As I headed back to our work site, I saw Blanco sitting there alone as if he knew I was coming. I looked up from Blanco’s silhouette to see all the garbage cans were gone. “Where are the garbage cans, Blanco?” I asked. In a calm voice he told me if I wanted to see them again, I’d have to walk around the whole community because they had already been put to use. I was speechless. Not even twenty-four hours after we finished the project, they were already serving their purpose. It was incredible to think through engineering and design thinking we were able to build something that would help this group of people we grew to love.


The final assembly team poses after finishing all eight trash cans

At times engineering can be nebulous and my mind would lay burdened by theory and formulas in class, but I wouldn’t have been able to help the residents of Barrio Blanco if not for those classes. It was amazing to be able to apply things from class to the real world and make a difference. It was also rewarding to be able to demystify engineering and design to non-STEM majorswho found instant utility from its principles. I will never forget how happy the residents of Barrio Blanco were. Our closeness to the community greatly aided the human centered piece of our design process. Not only did we want what we built to be used, but we cared so deeply about our friends in the barrio, that nothing but the best was acceptable. If you’re passionate enough about a project and you remain resolutely determined on achieving the goal, nothing can stop you.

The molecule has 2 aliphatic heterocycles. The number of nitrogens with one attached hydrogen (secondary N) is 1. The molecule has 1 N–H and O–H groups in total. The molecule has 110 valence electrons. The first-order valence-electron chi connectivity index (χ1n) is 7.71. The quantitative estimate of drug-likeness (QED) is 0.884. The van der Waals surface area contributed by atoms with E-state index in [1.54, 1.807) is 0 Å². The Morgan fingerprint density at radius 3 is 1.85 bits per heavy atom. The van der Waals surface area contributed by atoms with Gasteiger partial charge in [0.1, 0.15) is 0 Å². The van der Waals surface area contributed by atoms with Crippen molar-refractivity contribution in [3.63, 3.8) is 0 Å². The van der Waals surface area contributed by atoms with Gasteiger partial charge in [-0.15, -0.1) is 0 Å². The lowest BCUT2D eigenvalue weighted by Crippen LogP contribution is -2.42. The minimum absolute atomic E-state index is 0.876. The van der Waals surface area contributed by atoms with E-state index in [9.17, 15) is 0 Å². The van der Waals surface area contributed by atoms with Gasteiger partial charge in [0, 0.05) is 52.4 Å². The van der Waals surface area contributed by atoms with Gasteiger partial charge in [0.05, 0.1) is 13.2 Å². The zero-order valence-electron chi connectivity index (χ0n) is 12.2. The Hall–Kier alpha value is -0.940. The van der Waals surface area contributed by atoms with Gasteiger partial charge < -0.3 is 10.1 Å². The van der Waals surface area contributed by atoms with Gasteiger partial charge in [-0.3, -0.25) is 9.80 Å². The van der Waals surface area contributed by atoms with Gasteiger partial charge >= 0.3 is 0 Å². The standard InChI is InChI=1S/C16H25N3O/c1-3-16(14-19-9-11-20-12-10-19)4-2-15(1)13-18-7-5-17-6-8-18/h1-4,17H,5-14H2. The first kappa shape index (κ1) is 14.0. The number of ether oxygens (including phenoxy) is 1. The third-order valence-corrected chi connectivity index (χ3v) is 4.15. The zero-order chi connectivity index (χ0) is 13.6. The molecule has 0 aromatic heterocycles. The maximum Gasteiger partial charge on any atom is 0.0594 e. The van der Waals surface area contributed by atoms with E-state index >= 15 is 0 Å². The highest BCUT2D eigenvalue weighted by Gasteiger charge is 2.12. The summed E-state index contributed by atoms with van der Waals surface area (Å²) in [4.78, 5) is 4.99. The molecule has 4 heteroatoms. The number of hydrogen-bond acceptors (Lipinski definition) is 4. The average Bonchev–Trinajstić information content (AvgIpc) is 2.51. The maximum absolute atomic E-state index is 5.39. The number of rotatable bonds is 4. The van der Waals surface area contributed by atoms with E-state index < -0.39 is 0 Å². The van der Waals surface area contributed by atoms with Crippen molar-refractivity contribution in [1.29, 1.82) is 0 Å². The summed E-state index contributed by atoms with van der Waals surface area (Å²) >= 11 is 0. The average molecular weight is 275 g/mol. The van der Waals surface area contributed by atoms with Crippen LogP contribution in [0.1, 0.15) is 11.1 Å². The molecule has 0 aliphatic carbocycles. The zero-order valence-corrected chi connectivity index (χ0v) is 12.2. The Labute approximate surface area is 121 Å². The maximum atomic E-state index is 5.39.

Atin Mittra Atin Mittra is a student at the University of Maryland, College Park majoring in Aerospace Engineering with a minor in Technology Entrepreneurship, graduating in 2014. he is passionate about social entrepreneurship and understanding social trends. Atin is also the Founder and Executive Director of MADE Microfinance, a non-profit that aims to build financial literacy and assets for people who are rejected by the traditional banking industry.